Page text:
Firstly, engagement with audiences is taking a social spin. Traditionally, engagement take place in academic and conference settings and software vendors organising users meetings and newsletters focusing on their own product(s) targeting current and prospective users. In contrast, some current initiatives engage with a wide community without actively promoting a specific software. John Chawner (Cadence, formerly Pointwise)’s This Week in CFD is a weekly blog post of links to CFD news worthy of attention during the week — accompanied with an example of meshing in arts. Twitter #SimulationFriday gathers contributors sharing images or videos of simulation CFD or otherwise — a great opportunity to engage with a wider audience that has now expanded beyond its initial set of amateurs and individual contributors to include posts from software vendors and professionals. FYFD “Celebrating the physics of all that flows” is a fantastic blog by Nicole Sharp that, as its title indicates, promotes fluid dynamics through visual and regular posts.
The second strand is active engagement with software users through competitions. Such competitions may be tailored towards future software users, such as CONVERGE Academic Competition, STEM activities, for example Fluid Dynamics Photography Competition, or current software users, see The Art of Simulation Image Competition. The Mantium Challenge is (was?) a practical challenge focused on design and aerodynamic skills with participants designing virtual racing cars that are ranked based on predicted lap-time using design aerodynamic performances assessed using CFD.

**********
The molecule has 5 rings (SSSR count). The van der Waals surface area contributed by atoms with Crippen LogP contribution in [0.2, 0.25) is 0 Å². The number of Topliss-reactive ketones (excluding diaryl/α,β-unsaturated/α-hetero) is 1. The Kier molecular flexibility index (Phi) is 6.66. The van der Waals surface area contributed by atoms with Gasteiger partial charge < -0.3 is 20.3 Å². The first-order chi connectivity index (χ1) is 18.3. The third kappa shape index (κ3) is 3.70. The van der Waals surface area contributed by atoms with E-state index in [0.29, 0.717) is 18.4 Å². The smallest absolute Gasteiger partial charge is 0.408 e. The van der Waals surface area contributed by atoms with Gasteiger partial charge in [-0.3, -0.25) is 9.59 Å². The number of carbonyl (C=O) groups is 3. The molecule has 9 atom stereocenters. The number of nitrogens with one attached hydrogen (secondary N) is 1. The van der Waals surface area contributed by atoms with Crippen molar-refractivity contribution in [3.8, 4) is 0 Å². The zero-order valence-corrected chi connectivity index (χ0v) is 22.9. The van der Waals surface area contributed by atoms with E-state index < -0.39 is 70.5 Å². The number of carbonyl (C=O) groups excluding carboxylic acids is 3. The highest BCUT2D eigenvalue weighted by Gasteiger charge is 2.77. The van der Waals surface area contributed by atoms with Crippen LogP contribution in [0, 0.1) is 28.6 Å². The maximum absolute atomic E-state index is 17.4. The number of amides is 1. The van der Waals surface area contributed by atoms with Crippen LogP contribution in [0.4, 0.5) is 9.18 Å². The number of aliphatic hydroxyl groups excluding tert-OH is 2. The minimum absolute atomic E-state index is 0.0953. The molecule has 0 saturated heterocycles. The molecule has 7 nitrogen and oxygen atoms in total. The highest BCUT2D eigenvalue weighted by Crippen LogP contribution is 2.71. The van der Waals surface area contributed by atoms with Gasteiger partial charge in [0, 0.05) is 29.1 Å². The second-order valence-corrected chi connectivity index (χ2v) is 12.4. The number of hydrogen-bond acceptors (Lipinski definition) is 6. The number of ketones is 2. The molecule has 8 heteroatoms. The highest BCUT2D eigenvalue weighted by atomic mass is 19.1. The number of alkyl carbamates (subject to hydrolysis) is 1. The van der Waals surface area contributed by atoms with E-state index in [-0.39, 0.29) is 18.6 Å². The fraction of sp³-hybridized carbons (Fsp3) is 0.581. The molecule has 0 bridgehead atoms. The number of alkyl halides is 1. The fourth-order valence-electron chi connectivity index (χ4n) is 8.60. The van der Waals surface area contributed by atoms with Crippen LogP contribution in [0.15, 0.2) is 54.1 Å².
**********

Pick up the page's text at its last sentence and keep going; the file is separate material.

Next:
The last strand is in minimalist fluid dynamic software — let’s not call them CFD as they are design tools . These software provide easily accessible and interactive area for playing with fluid dynamic. For example, there are fluid dynamics simulation running in a browser such as liquidfun-wasm and cfd-wasm, or on a phone or table, see Navier-Stokes Arts & Wind Tunnel, or meshFlow.
[Side note: Is Fluid Simulation solving fluid dynamic equations?]
Pushing the gamification further, one can foresee the possibilities of adding gaming features to a fully fledge CFD software such as concurrent multi-user/player capabilities; practice areas in place of tutorials; scoreboard/rating whereby a user would develop from beginner to expert based on their ability to converge simulation for example; live streaming…
The vortex particle simulation software, source code on github and live at cfd-webassembly.com, is my contribution to the minimalist fluid simulation strand, where I develop and test ideas and concepts — but it is only the efforts of one person in his spare time.
Over the last couple of months, I went through a rewrite to use VueJS version 3 and implemented a gaming approach to controlling the camera position inspired by R/C control modes alongside traditional zoom and orbit controls. The controls are described below and perfect when used on a mobile phone in landscape view — they are not suitable for mouse/keyboard work:
The implementation is rough and does not account for plane or helicopted behaviour… yet…
But it is enough for a challenge: load cfd-webassembly.com, launch the vortex simulation, and try to pass through the vortex ring without touching any of the vortex particles? #IWentThroughTheRing